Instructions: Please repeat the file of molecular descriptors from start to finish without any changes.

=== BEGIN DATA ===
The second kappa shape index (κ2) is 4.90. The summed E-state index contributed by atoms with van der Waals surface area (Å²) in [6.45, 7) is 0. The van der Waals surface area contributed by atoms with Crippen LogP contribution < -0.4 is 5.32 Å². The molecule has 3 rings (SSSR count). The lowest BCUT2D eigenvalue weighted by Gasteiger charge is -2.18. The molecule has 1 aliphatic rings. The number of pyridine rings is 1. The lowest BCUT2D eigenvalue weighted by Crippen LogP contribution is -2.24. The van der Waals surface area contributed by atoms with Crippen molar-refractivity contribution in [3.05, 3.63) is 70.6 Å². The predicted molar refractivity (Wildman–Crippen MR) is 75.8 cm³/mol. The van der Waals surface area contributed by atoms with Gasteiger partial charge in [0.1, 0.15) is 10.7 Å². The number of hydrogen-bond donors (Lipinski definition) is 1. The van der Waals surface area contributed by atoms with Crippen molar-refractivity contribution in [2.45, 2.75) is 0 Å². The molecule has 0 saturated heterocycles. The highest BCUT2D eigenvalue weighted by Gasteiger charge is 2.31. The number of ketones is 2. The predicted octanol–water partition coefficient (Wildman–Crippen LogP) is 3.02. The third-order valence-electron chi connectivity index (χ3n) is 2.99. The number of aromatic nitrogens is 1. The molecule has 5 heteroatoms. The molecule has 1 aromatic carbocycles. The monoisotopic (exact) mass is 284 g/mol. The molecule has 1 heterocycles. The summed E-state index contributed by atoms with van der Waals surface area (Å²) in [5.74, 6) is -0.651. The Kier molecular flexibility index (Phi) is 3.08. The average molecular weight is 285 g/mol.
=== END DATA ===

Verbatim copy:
The second kappa shape index (κ2) is 4.90. The summed E-state index contributed by atoms with van der Waals surface area (Å²) in [6.45, 7) is 0. The van der Waals surface area contributed by atoms with Crippen LogP contribution < -0.4 is 5.32 Å². The molecule has 3 rings (SSSR count). The lowest BCUT2D eigenvalue weighted by Gasteiger charge is -2.18. The molecule has 1 aliphatic rings. The number of pyridine rings is 1. The lowest BCUT2D eigenvalue weighted by Crippen LogP contribution is -2.24. The van der Waals surface area contributed by atoms with Crippen molar-refractivity contribution in [3.05, 3.63) is 70.6 Å². The predicted molar refractivity (Wildman–Crippen MR) is 75.8 cm³/mol. The van der Waals surface area contributed by atoms with Gasteiger partial charge in [0.1, 0.15) is 10.7 Å². The number of hydrogen-bond donors (Lipinski definition) is 1. The van der Waals surface area contributed by atoms with Crippen molar-refractivity contribution in [2.45, 2.75) is 0 Å². The molecule has 0 saturated heterocycles. The highest BCUT2D eigenvalue weighted by Gasteiger charge is 2.31. The number of ketones is 2. The predicted octanol–water partition coefficient (Wildman–Crippen LogP) is 3.02. The third-order valence-electron chi connectivity index (χ3n) is 2.99. The number of aromatic nitrogens is 1. The molecule has 5 heteroatoms. The molecule has 1 aromatic carbocycles. The monoisotopic (exact) mass is 284 g/mol. The molecule has 1 heterocycles. The summed E-state index contributed by atoms with van der Waals surface area (Å²) in [5.74, 6) is -0.651. The Kier molecular flexibility index (Phi) is 3.08. The average molecular weight is 285 g/mol.